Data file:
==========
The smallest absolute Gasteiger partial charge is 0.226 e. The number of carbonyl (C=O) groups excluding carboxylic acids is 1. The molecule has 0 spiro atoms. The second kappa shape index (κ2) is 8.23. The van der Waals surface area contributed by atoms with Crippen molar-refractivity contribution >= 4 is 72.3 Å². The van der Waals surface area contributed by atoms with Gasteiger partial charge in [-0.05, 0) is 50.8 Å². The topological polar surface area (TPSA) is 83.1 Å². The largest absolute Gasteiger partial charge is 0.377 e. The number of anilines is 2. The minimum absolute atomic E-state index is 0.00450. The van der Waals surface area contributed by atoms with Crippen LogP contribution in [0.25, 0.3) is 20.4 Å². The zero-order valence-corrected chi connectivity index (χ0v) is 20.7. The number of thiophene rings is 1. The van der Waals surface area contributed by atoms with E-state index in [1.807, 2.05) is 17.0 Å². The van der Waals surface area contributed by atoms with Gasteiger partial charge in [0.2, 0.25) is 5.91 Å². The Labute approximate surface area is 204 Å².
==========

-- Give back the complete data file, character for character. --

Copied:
The smallest absolute Gasteiger partial charge is 0.226 e. The number of carbonyl (C=O) groups excluding carboxylic acids is 1. The molecule has 0 spiro atoms. The second kappa shape index (κ2) is 8.23. The van der Waals surface area contributed by atoms with Crippen molar-refractivity contribution >= 4 is 72.3 Å². The van der Waals surface area contributed by atoms with Gasteiger partial charge in [-0.05, 0) is 50.8 Å². The topological polar surface area (TPSA) is 83.1 Å². The largest absolute Gasteiger partial charge is 0.377 e. The number of anilines is 2. The minimum absolute atomic E-state index is 0.00450. The van der Waals surface area contributed by atoms with Crippen LogP contribution in [0.25, 0.3) is 20.4 Å². The zero-order valence-corrected chi connectivity index (χ0v) is 20.7. The number of thiophene rings is 1. The van der Waals surface area contributed by atoms with E-state index in [1.807, 2.05) is 17.0 Å². The van der Waals surface area contributed by atoms with Gasteiger partial charge in [0.2, 0.25) is 5.91 Å². The Labute approximate surface area is 204 Å².